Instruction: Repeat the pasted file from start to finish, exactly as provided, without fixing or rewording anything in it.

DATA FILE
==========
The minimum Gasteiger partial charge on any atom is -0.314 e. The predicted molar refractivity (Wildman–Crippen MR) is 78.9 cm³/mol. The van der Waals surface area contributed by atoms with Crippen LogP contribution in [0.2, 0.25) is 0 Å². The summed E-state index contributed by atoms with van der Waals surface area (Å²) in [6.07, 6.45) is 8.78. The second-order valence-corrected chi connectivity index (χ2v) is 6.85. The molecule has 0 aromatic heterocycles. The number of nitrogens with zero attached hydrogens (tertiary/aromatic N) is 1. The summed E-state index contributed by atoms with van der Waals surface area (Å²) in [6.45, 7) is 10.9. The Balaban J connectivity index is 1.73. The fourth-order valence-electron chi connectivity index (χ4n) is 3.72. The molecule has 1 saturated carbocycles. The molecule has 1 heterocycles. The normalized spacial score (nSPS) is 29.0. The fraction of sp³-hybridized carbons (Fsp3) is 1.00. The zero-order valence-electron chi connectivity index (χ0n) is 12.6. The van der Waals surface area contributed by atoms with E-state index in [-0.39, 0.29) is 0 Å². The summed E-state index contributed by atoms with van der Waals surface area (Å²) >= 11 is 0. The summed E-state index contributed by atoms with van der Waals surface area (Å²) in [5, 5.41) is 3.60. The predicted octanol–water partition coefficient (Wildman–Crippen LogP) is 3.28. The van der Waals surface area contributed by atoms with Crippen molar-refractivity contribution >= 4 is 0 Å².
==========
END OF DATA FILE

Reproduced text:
The minimum Gasteiger partial charge on any atom is -0.314 e. The predicted molar refractivity (Wildman–Crippen MR) is 78.9 cm³/mol. The van der Waals surface area contributed by atoms with Crippen LogP contribution in [0.2, 0.25) is 0 Å². The summed E-state index contributed by atoms with van der Waals surface area (Å²) in [6.07, 6.45) is 8.78. The second-order valence-corrected chi connectivity index (χ2v) is 6.85. The molecule has 0 aromatic heterocycles. The number of nitrogens with zero attached hydrogens (tertiary/aromatic N) is 1. The summed E-state index contributed by atoms with van der Waals surface area (Å²) in [6.45, 7) is 10.9. The Balaban J connectivity index is 1.73. The fourth-order valence-electron chi connectivity index (χ4n) is 3.72. The molecule has 1 saturated carbocycles. The molecule has 1 heterocycles. The normalized spacial score (nSPS) is 29.0. The fraction of sp³-hybridized carbons (Fsp3) is 1.00. The zero-order valence-electron chi connectivity index (χ0n) is 12.6. The van der Waals surface area contributed by atoms with E-state index in [-0.39, 0.29) is 0 Å². The summed E-state index contributed by atoms with van der Waals surface area (Å²) >= 11 is 0. The summed E-state index contributed by atoms with van der Waals surface area (Å²) in [5, 5.41) is 3.60. The predicted octanol–water partition coefficient (Wildman–Crippen LogP) is 3.28. The van der Waals surface area contributed by atoms with Crippen molar-refractivity contribution >= 4 is 0 Å².